Join WIC in fighting cancer!

IMPORTANT: Online registration ends on 4/17, so please contact me ASAP! I can be reached at


The annual Coach Hep Cancer Challenge will take place Saturday, May 1 at the IU Stadium in Bloomington, and Women in Informatics and Computing has formed a team for it.


There are five different events you can choose: a 2K Family Walk, a 5K Run, a 25K Family Cycle, a 50K Cycle and a 100K Cycle. You can choose to do just one, or a combination of those events.


ANYONE can join our team…we encourage participation from women, men, undergraduates, graduates, faculty, staff, and friends.

With the  the $5 discount you’ll get for being on our team, the cost is $30 per staff/faculty/general public and $25 per student.  And “participants receive a free pair of red shoelaces to remind friends and family members that we are all tied to the fight against cancer.”

Red Shoelaces



Seeking technical inspiration

I am on the advisory board for Indiana University’s Women in Informatics and Computing, whose mission is “to provide support and information to further enhance the education of women in computing and information technology at Indiana University.”

For my take on why this organization is important, see my previous blog post, Why WIC?

My role is  “IT Professional Liaison”.  It’s a position that was recently created.  The goal is to engage more IT professionals with this student organization.  As I stated in the Why WIC post, there is a shortage of women in IT, and one way to overcome that shortage is to provide role models to women who are thinking of entering, or who have recently entered, the IT field.  Currently most role models associated with WIC are in the academic arena of technology.

So, my goal is to find some role models in the professional technology fields.  I would like to put together a panel of IT professionals this spring.  The people on the panel would be current IT professionals who would be willing to talk about things like why they chose their career, what challenges they’ve faced and how they’ve overcome them, who their role models were and why, why they believe women are important in IT, any advice they can offer to current IU students who are studying technology…and whatever else we think of between now and then 😉

I’d like to cover as many areas of IT as possible…government, entrepreneurs, software, programming, design, gaming, etc. etc.

The only requirement for the speakers would be that they support increasing the number of women in the IT field.  The panelist do NOT have to be women. We would, of course, want women on the panel.  But, I want to be very clear that we also want men on the panel!  It’s important that this conversation take place between both genders.  (Likewise, we hope that both men and women will attend the panel.)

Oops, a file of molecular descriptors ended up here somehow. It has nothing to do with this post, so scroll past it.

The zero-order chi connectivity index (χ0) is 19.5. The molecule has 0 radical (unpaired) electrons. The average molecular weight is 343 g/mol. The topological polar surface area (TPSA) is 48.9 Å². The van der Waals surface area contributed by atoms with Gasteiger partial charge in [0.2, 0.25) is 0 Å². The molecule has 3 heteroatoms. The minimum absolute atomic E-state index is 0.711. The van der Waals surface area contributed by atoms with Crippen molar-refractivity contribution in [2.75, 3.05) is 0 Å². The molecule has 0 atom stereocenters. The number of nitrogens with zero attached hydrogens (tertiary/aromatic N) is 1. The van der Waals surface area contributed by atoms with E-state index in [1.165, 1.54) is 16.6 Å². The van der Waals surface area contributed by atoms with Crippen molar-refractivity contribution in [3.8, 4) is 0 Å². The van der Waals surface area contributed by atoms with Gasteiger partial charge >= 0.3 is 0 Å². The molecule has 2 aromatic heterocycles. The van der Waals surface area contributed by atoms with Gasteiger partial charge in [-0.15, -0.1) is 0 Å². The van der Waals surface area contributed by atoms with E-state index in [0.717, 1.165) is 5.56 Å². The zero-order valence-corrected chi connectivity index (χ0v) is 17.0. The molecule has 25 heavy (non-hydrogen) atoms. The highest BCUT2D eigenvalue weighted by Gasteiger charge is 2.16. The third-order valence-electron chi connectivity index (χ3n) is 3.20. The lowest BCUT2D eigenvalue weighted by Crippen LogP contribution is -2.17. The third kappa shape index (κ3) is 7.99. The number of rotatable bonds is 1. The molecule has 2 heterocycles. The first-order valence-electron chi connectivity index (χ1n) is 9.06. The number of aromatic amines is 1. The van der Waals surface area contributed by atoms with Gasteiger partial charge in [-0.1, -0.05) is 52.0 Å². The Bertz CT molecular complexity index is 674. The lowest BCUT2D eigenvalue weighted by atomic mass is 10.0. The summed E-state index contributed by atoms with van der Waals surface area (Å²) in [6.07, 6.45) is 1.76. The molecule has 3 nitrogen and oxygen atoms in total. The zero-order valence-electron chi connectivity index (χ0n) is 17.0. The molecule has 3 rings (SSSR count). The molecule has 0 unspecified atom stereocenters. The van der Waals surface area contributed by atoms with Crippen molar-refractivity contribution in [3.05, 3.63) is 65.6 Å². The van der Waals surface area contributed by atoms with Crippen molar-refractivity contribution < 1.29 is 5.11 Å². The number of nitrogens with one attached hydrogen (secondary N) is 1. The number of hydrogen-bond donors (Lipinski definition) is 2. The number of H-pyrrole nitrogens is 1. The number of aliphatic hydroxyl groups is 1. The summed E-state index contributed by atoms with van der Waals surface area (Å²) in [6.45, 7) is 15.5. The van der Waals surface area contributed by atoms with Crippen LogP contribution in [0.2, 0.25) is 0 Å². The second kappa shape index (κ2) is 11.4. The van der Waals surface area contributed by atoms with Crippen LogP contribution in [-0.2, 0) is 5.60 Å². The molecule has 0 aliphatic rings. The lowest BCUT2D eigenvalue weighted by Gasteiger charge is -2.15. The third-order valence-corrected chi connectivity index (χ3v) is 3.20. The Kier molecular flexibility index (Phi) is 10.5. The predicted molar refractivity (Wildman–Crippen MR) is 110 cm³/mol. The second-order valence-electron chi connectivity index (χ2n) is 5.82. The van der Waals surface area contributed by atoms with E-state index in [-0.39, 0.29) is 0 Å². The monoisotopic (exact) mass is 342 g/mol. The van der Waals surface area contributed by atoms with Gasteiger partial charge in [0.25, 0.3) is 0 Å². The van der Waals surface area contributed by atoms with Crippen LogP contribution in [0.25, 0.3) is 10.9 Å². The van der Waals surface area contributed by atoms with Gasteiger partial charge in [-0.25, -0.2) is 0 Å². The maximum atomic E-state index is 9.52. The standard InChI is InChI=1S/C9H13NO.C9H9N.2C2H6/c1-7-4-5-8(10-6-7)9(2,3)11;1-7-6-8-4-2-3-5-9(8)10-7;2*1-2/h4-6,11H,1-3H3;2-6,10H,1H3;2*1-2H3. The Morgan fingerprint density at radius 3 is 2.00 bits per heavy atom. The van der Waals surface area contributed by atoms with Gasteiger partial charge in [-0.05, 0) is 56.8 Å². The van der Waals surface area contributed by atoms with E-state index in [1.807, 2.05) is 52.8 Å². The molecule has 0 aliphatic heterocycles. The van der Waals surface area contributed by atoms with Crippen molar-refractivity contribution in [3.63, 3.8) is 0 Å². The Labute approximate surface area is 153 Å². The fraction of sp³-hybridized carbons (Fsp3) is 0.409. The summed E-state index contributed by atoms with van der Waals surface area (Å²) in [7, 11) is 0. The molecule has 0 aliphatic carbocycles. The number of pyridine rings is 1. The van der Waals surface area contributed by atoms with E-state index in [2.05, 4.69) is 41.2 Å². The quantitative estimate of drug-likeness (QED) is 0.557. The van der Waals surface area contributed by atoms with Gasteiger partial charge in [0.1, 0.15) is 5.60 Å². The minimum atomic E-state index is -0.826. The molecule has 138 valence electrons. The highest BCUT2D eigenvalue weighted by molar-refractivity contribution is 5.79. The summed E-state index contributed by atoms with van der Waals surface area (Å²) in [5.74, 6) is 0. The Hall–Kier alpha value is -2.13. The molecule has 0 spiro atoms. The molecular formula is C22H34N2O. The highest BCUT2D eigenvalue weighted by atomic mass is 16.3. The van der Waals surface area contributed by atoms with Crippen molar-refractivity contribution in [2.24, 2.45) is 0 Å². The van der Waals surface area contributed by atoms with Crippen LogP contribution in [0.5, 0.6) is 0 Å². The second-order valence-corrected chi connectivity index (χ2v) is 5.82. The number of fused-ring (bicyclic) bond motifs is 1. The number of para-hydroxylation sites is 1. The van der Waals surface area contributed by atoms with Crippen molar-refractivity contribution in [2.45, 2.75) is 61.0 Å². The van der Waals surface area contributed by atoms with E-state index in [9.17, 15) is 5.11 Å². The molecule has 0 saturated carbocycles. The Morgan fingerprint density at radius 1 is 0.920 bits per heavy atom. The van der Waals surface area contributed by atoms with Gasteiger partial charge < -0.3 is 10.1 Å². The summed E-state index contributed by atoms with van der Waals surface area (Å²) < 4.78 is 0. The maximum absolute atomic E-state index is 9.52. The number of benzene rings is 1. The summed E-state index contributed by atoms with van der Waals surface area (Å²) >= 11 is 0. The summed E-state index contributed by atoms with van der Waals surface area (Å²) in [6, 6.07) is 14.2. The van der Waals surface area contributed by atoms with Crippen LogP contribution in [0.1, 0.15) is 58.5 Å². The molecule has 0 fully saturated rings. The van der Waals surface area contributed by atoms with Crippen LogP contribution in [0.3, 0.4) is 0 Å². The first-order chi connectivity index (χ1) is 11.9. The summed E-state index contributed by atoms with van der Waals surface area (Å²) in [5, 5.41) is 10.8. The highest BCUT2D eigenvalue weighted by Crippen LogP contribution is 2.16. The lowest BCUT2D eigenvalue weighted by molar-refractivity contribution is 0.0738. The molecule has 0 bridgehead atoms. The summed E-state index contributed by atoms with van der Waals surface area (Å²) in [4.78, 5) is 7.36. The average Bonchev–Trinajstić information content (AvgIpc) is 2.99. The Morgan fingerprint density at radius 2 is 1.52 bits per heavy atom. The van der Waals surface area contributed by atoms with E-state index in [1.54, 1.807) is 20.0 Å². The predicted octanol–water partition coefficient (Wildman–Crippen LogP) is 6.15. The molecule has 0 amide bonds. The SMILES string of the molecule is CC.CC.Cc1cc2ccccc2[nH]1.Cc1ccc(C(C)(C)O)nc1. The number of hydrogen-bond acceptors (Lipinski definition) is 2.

I do not have a date set, and will try to be flexible.  The panel will take place on the IU Bloomington campus.  The panelist will be volunteering their time, but it will be a great opportunity to network with future IT professionals!

So, now I come to the point of this post.  I need ideas for people to contact about this panel.  If you are someone who thinks they would be able to contribute to this panel, or if you know someone who you think would be a good panelist, please send me an email with a name and contact information.

Also, I am soliciting ideas for questions we can ask the panelist.  I mentioned some topics a few paragraphs above.  Are there others that you recommend?  Feel free to email me at the above link, or leave a comment on this post.

Thanks in advance for any and all help!

Jakob Nielson’s take on intuition

I subscribe to Jakob Nielson’s Alertbox. Today’s email contained an ‘extra’ article that I found very interesting.  While all of his Alertbox articles are online and can be found at his website, the twice-monthly email usually contains some other information that is not included in the Alertbox article.

Usually, they’re plugs for upcoming workshops and conferences (all of which I would love to attend).  Today, the email had a blurb about a workshop called “Usability and the Human Mind: How Your Customers Think“, for which he explains why it is important to conduct “observational research of actual, empirical behavior”.

One of my biggest pet peeves is cell phone use while driving.

I never can understand why otherwise normally reasonable people put their lives, and the lives of the other people on the road, in danger by using a cell phone when driving, especially when many of these same people admit to the dangers of driving while drunk and say they’d NEVER do that. Yet, they think nothing of talking or texting while driving, even though study after study has proven that is just as dangerous — if not more so — as driving while drunk.